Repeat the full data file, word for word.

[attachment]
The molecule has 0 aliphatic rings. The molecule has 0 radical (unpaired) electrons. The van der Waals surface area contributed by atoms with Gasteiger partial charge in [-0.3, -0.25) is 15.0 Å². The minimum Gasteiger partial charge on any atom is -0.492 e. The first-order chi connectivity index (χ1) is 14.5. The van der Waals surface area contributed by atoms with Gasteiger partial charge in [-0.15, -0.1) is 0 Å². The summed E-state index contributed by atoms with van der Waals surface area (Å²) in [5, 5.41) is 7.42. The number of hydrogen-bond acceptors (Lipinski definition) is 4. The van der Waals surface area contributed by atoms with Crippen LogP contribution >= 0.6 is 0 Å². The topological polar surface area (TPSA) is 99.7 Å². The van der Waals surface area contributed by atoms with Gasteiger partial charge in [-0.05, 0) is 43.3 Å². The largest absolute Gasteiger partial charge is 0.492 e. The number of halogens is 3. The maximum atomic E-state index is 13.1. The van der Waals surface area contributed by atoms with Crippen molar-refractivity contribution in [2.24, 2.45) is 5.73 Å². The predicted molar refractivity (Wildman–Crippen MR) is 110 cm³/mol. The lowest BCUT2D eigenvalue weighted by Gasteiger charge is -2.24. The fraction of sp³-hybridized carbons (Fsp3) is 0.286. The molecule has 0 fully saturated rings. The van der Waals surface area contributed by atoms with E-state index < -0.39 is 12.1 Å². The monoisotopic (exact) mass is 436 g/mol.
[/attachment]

The molecule has 0 aliphatic rings. The molecule has 0 radical (unpaired) electrons. The van der Waals surface area contributed by atoms with Gasteiger partial charge in [-0.3, -0.25) is 15.0 Å². The minimum Gasteiger partial charge on any atom is -0.492 e. The first-order chi connectivity index (χ1) is 14.5. The van der Waals surface area contributed by atoms with Gasteiger partial charge in [-0.15, -0.1) is 0 Å². The summed E-state index contributed by atoms with van der Waals surface area (Å²) in [5, 5.41) is 7.42. The number of hydrogen-bond acceptors (Lipinski definition) is 4. The van der Waals surface area contributed by atoms with Crippen LogP contribution >= 0.6 is 0 Å². The topological polar surface area (TPSA) is 99.7 Å². The van der Waals surface area contributed by atoms with Gasteiger partial charge in [-0.05, 0) is 43.3 Å². The largest absolute Gasteiger partial charge is 0.492 e. The number of halogens is 3. The maximum atomic E-state index is 13.1. The van der Waals surface area contributed by atoms with Crippen molar-refractivity contribution in [2.24, 2.45) is 5.73 Å². The predicted molar refractivity (Wildman–Crippen MR) is 110 cm³/mol. The lowest BCUT2D eigenvalue weighted by Gasteiger charge is -2.24. The fraction of sp³-hybridized carbons (Fsp3) is 0.286. The molecule has 0 fully saturated rings. The van der Waals surface area contributed by atoms with E-state index < -0.39 is 12.1 Å². The monoisotopic (exact) mass is 436 g/mol.